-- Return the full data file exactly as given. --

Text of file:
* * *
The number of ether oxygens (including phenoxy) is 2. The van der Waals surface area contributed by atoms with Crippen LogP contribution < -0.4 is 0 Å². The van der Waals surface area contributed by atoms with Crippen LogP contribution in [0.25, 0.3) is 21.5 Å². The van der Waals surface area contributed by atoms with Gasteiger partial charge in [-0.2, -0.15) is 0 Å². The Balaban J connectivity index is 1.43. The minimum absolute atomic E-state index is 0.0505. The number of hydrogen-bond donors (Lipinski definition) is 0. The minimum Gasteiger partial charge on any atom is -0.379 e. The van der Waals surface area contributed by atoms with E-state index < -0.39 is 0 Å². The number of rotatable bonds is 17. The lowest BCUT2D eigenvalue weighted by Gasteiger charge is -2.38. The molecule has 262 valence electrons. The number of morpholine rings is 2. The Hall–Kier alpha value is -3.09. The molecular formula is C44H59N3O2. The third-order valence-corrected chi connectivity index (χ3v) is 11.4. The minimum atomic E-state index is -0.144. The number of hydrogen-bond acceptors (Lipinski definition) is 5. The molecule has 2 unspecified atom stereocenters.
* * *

The number of ether oxygens (including phenoxy) is 2. The van der Waals surface area contributed by atoms with Crippen LogP contribution < -0.4 is 0 Å². The van der Waals surface area contributed by atoms with Crippen LogP contribution in [0.25, 0.3) is 21.5 Å². The van der Waals surface area contributed by atoms with Gasteiger partial charge in [-0.2, -0.15) is 0 Å². The Balaban J connectivity index is 1.43. The minimum absolute atomic E-state index is 0.0505. The number of hydrogen-bond donors (Lipinski definition) is 0. The minimum Gasteiger partial charge on any atom is -0.379 e. The van der Waals surface area contributed by atoms with E-state index < -0.39 is 0 Å². The number of rotatable bonds is 17. The lowest BCUT2D eigenvalue weighted by Gasteiger charge is -2.38. The molecule has 262 valence electrons. The number of morpholine rings is 2. The Hall–Kier alpha value is -3.09. The molecular formula is C44H59N3O2. The third-order valence-corrected chi connectivity index (χ3v) is 11.4. The minimum atomic E-state index is -0.144. The number of hydrogen-bond acceptors (Lipinski definition) is 5. The molecule has 2 unspecified atom stereocenters.